What makes people happy keeps confounding the experts.
the sourceS: “Paradox of Declining Female Happiness” by Betsey A. Stevenson and Justin Wolfers, in American Law & Economics Association Annual Meetings, 2008, and “Social Inequalities in Happiness in the United States, 1972 to 2004: An Age-Period-Cohort Analysis” by Yang Yang, in American Sociological Review, April 2008.
George McGovern and George Wallace were running for president, Bangladesh had just become a country, and The Godfather was on movie screens when the first researchers from the National Opinion Research Center at the University of Chicago began asking Americans whether they were “very happy,” “pretty happy,” or “not too happy.” Thirty-six years later, the pattern of the annual answers they have given looks paradoxical.
Over the last three decades women have narrowed the pay gap with men, blasted ahead of them in education, and seen a slight rise in the amount of time their husbands spend tending house. Yet they are less happy than they were before these changes occurred, according to Betsey Stevenson and Justin Wolfers, of the Wharton School at the University of Pennsylvania. The researchers express the female happiness shortfall in complex statistical equations. But its magnitude is roughly equivalent to the difference in misery between a state with 4 percent unemployment and one with 12.5 percent.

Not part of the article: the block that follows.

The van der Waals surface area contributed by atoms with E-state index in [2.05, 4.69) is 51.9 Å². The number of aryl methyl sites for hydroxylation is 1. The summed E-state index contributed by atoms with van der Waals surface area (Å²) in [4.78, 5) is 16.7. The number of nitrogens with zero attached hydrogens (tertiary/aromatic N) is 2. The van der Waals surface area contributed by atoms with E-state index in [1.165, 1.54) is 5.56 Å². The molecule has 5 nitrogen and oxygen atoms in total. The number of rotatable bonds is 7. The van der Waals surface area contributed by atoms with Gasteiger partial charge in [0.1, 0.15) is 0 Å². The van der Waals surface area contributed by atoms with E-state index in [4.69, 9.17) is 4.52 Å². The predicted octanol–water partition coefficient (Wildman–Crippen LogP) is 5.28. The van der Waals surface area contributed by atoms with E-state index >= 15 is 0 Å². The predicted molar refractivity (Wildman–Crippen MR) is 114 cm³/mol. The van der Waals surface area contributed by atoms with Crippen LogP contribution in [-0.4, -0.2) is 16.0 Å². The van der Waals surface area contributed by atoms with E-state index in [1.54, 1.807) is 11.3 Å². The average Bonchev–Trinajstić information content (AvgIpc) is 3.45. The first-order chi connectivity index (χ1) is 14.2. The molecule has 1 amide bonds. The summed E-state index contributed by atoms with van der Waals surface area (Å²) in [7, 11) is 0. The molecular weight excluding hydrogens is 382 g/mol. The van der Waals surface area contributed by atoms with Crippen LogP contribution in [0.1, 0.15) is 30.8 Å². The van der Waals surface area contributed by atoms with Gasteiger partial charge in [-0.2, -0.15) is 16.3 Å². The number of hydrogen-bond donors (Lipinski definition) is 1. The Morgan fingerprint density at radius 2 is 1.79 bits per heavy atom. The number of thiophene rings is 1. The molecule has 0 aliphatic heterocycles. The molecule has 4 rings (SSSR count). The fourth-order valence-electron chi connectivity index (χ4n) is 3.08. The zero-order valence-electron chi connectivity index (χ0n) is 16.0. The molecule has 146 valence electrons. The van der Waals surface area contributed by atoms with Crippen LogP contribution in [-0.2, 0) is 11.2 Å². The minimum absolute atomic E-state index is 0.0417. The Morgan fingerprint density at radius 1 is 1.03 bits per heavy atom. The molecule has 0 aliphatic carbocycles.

Stevenson and Wolfers suggest that women might be less happy than in the past because of increased anxiety as they struggle to balance traditional female roles with new competition in the unisex marketplace. The two researchers question whether women might have exaggerated their well-being in earlier surveys because they wanted to say what they thought researchers wanted to hear. And they wonder whether higher expectations might also contribute to the happiness deficit. The increased opportunity to succeed in new realms may have increased the “likelihood of believing that one’s life is not measuring up,” they write.
Another surprising finding is that older people are happier now than when they were young, writes Yang Yang, a sociologist at the University of Chicago. “Overall levels of happiness increase with age,” she says. Forget the likelihood of declining health, loss of employment, and a shrinking network of friends. Older people tell researchers that these take a toll, but are counterbalanced by the benefits of retirement. The happiness meter seems to rise steadily until about age 70, then begins to level off.
Aside from the alternative, old age is not normally a sought-after state. But contrary to expectations, Yang finds, in general the odds of being happy improve five percent with every decade of life.